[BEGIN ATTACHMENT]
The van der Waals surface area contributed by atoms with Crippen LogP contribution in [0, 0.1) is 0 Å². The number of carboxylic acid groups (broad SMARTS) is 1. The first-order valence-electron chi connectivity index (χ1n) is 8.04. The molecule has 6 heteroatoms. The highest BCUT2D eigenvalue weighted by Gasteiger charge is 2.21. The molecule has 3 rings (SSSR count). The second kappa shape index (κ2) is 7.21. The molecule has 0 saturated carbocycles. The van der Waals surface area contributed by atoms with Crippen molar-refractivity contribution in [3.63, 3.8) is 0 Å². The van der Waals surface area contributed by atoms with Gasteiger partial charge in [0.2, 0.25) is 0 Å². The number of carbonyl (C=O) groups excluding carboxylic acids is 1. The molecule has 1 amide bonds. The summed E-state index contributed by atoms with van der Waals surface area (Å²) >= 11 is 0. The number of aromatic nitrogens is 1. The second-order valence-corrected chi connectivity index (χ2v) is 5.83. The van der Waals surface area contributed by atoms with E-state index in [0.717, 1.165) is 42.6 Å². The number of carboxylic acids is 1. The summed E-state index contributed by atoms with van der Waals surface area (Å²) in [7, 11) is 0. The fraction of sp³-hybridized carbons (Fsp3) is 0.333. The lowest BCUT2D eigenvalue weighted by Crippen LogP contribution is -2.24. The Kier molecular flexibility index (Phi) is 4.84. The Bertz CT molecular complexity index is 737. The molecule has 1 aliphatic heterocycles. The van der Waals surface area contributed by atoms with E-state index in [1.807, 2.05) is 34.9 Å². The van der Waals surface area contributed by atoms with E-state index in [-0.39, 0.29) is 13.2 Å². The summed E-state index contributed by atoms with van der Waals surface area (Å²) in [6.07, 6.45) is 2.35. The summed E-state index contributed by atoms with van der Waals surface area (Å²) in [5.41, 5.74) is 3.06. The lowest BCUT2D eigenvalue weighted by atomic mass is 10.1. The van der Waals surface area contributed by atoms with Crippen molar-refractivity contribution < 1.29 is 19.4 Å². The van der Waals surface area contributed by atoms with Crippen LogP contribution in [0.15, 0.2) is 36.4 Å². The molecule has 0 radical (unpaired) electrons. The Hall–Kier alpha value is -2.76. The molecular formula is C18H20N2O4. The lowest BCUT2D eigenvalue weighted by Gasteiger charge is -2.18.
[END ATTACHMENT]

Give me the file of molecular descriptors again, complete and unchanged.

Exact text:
The van der Waals surface area contributed by atoms with Crippen LogP contribution in [0, 0.1) is 0 Å². The number of carboxylic acid groups (broad SMARTS) is 1. The first-order valence-electron chi connectivity index (χ1n) is 8.04. The molecule has 6 heteroatoms. The highest BCUT2D eigenvalue weighted by Gasteiger charge is 2.21. The molecule has 3 rings (SSSR count). The second kappa shape index (κ2) is 7.21. The molecule has 0 saturated carbocycles. The van der Waals surface area contributed by atoms with Crippen molar-refractivity contribution in [3.63, 3.8) is 0 Å². The van der Waals surface area contributed by atoms with Gasteiger partial charge in [0.2, 0.25) is 0 Å². The number of carbonyl (C=O) groups excluding carboxylic acids is 1. The molecule has 1 amide bonds. The summed E-state index contributed by atoms with van der Waals surface area (Å²) >= 11 is 0. The number of aromatic nitrogens is 1. The second-order valence-corrected chi connectivity index (χ2v) is 5.83. The van der Waals surface area contributed by atoms with E-state index in [0.717, 1.165) is 42.6 Å². The number of carboxylic acids is 1. The summed E-state index contributed by atoms with van der Waals surface area (Å²) in [7, 11) is 0. The fraction of sp³-hybridized carbons (Fsp3) is 0.333. The lowest BCUT2D eigenvalue weighted by Crippen LogP contribution is -2.24. The Kier molecular flexibility index (Phi) is 4.84. The Bertz CT molecular complexity index is 737. The molecule has 1 aliphatic heterocycles. The van der Waals surface area contributed by atoms with E-state index in [1.807, 2.05) is 34.9 Å². The van der Waals surface area contributed by atoms with E-state index in [-0.39, 0.29) is 13.2 Å². The summed E-state index contributed by atoms with van der Waals surface area (Å²) in [6.07, 6.45) is 2.35. The summed E-state index contributed by atoms with van der Waals surface area (Å²) in [5.41, 5.74) is 3.06. The lowest BCUT2D eigenvalue weighted by atomic mass is 10.1. The van der Waals surface area contributed by atoms with Crippen molar-refractivity contribution < 1.29 is 19.4 Å². The van der Waals surface area contributed by atoms with Crippen LogP contribution in [0.15, 0.2) is 36.4 Å². The molecule has 0 radical (unpaired) electrons. The Hall–Kier alpha value is -2.76. The molecular formula is C18H20N2O4. The lowest BCUT2D eigenvalue weighted by Gasteiger charge is -2.18.